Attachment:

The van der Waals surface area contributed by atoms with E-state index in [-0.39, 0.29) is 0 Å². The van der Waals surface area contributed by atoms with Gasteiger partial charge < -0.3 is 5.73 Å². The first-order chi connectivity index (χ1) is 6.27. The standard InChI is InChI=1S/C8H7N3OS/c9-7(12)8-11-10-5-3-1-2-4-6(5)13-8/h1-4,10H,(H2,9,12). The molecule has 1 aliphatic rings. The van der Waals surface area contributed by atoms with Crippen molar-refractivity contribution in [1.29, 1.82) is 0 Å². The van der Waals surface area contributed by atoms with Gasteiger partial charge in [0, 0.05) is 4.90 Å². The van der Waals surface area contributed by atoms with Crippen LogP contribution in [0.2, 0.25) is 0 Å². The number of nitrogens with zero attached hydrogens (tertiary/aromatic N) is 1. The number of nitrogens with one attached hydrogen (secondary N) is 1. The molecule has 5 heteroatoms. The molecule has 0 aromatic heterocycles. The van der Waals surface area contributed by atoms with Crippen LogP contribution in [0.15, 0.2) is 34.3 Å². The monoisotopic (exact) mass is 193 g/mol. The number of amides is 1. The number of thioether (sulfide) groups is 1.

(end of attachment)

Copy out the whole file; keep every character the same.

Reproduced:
The van der Waals surface area contributed by atoms with E-state index in [-0.39, 0.29) is 0 Å². The van der Waals surface area contributed by atoms with Gasteiger partial charge < -0.3 is 5.73 Å². The first-order chi connectivity index (χ1) is 6.27. The standard InChI is InChI=1S/C8H7N3OS/c9-7(12)8-11-10-5-3-1-2-4-6(5)13-8/h1-4,10H,(H2,9,12). The molecule has 1 aliphatic rings. The van der Waals surface area contributed by atoms with Crippen molar-refractivity contribution in [1.29, 1.82) is 0 Å². The van der Waals surface area contributed by atoms with Gasteiger partial charge in [0, 0.05) is 4.90 Å². The van der Waals surface area contributed by atoms with Crippen LogP contribution in [0.2, 0.25) is 0 Å². The number of nitrogens with zero attached hydrogens (tertiary/aromatic N) is 1. The number of nitrogens with one attached hydrogen (secondary N) is 1. The molecule has 5 heteroatoms. The molecule has 0 aromatic heterocycles. The van der Waals surface area contributed by atoms with Crippen LogP contribution in [0.15, 0.2) is 34.3 Å². The monoisotopic (exact) mass is 193 g/mol. The number of amides is 1. The number of thioether (sulfide) groups is 1.